Lithograph of four of the most prominent 18th Century European Pacific explorers: Louis-Antoine de Bougainville (France), James Cook (Great Britain), Jean Galaup, Comte de la Perouse (France) and Nicholas Baudin (France).
Beneath the engraving ' Beneath the engraving 'Navigateurs - Decouvreurs / Schefahrer und Entdecker / Navegantes - Descubridores'
SignificanceThis page shows four the most important explorers of their time and reflect the French interest in Pacific exploration, including by those such as Cook.
HistoryJean-Francois de Galaup, Comte de la Perouse, was born in Albi, south-west France in 1741; he joined the French Navy in 1756. He served in North America, the West Indies and in the Indian Ocean during the Seven Years War (1756 - 1763) and in the American War Of Independence (1776-1783)
By 1783 La Perouse was a post-captain ("capitaine de vaisseau"), a Knight of the Order of St. Louis and had become an adviser to the senior French naval administrator, Count Claret de Fleurieu. In the period of peace following the Treaty of Paris (1783), Fleurieu and La Perouse began planning for a major French scientific expedition to the Pacific. King Louis XVI took a personal interest in the planning; and consequently the expedition was extremely well-equipped and manned.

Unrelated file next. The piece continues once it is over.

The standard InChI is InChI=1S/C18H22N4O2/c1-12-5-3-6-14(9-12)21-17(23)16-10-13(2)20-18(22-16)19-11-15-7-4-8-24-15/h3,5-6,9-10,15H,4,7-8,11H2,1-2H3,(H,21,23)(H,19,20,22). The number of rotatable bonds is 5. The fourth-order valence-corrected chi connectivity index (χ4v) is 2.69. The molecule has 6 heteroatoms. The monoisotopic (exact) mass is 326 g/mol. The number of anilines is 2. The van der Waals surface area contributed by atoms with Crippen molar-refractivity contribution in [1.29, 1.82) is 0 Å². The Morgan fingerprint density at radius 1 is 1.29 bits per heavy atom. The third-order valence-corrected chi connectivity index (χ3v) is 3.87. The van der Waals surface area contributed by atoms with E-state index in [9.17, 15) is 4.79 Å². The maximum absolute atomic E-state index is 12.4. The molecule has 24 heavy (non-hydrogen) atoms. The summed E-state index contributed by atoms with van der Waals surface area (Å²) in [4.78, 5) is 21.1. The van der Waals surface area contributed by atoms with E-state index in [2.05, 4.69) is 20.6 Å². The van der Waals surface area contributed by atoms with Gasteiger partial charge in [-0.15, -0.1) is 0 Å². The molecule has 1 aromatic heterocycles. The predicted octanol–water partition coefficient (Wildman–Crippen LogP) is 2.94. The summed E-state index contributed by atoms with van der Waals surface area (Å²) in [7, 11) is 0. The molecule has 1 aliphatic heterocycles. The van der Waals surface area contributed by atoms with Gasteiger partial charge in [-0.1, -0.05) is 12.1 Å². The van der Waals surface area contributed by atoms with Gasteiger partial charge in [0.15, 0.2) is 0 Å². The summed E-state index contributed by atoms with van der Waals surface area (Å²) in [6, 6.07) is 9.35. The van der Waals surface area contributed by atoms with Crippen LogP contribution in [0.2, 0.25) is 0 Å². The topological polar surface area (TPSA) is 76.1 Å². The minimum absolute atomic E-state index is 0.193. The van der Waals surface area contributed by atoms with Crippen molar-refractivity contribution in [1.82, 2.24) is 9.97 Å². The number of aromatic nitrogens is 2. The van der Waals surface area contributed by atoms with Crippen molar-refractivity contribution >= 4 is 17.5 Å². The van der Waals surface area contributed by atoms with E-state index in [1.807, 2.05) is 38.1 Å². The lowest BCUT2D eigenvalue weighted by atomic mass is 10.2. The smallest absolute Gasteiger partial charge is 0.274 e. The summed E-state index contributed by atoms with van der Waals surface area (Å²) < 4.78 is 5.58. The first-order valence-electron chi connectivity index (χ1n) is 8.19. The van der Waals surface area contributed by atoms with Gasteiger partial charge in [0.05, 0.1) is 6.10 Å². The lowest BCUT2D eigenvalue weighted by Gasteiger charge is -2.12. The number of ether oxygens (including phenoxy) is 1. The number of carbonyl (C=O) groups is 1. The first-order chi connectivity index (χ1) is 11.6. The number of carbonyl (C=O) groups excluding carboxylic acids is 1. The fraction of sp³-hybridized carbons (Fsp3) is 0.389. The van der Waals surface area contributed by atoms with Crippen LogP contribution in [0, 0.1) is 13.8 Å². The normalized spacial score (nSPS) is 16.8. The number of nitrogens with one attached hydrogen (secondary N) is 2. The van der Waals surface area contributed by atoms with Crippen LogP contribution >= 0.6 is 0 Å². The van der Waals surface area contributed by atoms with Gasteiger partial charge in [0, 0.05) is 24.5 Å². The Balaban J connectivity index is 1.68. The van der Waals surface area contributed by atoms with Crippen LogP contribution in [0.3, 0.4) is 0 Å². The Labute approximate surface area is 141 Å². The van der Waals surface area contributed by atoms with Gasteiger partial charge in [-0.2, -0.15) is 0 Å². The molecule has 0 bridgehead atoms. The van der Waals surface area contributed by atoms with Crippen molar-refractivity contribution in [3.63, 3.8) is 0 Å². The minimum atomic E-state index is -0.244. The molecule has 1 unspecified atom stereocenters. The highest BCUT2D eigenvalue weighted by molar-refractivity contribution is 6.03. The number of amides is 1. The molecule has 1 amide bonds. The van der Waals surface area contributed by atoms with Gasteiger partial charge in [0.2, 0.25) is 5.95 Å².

In command of the expedition ships LA BOUSSOLE and L'ASTROLABE, La Perouse left Brest in August 1785 and sailed for the Pacific by way of Cape Horn. The expedition arrived in Chile in February 1786 and then sailed to Easter Island and the Hawaiian islands before carrying out a detailed survey of the north-west coast of North America. It was during this survey that 21 men were lost when their boat capsized in Lituya Bay (Alaska)
In September 1786 the expedition left the Spanish settlement at Monterey (California) and sailed west across the North Pacific ocean to Macau where they arrived in January 1787. The expedition then headed for the Philippines and continued north-eastward to survey the seas around Japan and Korea. In early September 1787 the ships reached the Russian settlement of Petropavlovsk (Southern Kamchatka) where La Perouse received revised orders to sail to Botany Bay where a new English colony was about to be settled.